We spent the third night of our trip in Taos. The drive there from Santa Fe was fabulous. The scenery is mostly flat, wide open country that goes on as far as the eye can see with snow covered mountains in the distance. It is spectacular and I wish I had photos to share, but I was just taking it all in.
I also didn't take many pictures of Taos itself. It is very much like Santa Fe, but smaller and more rustic. There are lots of art galleries, a nice city park where all kinds of festivals are held spring through fall, and plenty of historic spots. My favorite was the Kit Carson museum. He was such an interesting person, and his life story reflects much of the history of the west and the southwestern United States.
One of the things that you see a lot of in Santa Fe and Taos, besides adobe, is the fencing on the left in this picture. It's called a coyote fence. Apparently, the odor of the junipers and the construction of the fencing is supposed to keep coyotes out. I'm not sure if it's entirely true, but it does explain why there is so much of this style fencing in the southwest.
We had a marvelous dinner at Lambert's of Taos, right off the plaza. Most of my food pictures didn't turn out -- and there was plenty of photo worthy food on this trip -- but I wanted to share this soup. I'm not a huge fan of chilled soups, but this was fabulous. Coconut-Mango soup with pickled shrimp and an herbed sorbet. To die for.
We found a wonderful little book store tucked in among all the usual clothing and art and souvenir stores. I like to support independent booksellers, and op.cit. books was a great find. We didn't even make it up to the second floor, and I walked away with three books.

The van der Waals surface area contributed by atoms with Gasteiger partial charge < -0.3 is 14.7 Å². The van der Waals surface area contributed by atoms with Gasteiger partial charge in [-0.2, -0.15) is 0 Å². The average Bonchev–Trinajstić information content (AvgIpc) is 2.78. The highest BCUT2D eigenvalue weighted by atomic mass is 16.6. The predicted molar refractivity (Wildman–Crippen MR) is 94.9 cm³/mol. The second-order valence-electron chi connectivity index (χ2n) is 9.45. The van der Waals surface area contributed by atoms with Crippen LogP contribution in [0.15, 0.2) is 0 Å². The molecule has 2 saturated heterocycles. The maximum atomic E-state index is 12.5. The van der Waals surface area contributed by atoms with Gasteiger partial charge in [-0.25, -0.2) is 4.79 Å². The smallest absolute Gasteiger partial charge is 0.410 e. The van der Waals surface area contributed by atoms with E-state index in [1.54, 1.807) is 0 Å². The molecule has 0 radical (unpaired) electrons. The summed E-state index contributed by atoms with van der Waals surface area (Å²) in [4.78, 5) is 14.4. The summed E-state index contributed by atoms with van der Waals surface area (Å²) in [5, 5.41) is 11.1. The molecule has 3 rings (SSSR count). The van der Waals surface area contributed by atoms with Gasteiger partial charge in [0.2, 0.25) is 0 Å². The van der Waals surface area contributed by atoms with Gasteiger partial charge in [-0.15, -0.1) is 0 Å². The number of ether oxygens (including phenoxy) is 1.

This is the courtyard at the Kit Carson Museum, which was the home of Carson and his wife Josefa Jaramillo for over 25 years. I'm a big history buff, and of late have been reading a lot about the family, so it was really exciting to see their home. There are many family artifacts and photos. There's also a movie about Carson, with his great-grandson playing the role of Kit. An accomplished horseman, he's the spitting image of his great-grandfather.
I don't have any interior pictures of the house. And I'm not sure what this wood basin is, maybe a sink of some kind?
I should mention that we stayed at the El Pueblo Lodge which is a refurbished motel that was built as a small ranch in 1912. It is near restaurants and the city park, very nicely kept, and has a great staff.
Most of the rooms are ground level in the style of old motels, so parking is right outside the door. I have to admit, I have a new appreciation for Dan who is the person who hauls in the luggage whenever we travel! A parking space right outside the door was sweet!
The morning we started for home was another beautiful, cloudless day. Even though we were only gone a few days, the experience of Santa Fe is like another time and place, so it felt like a lot longer, in a very good way. Nevertheless, it is always good to see the mountains of my home state.
I hope you enjoyed the trip!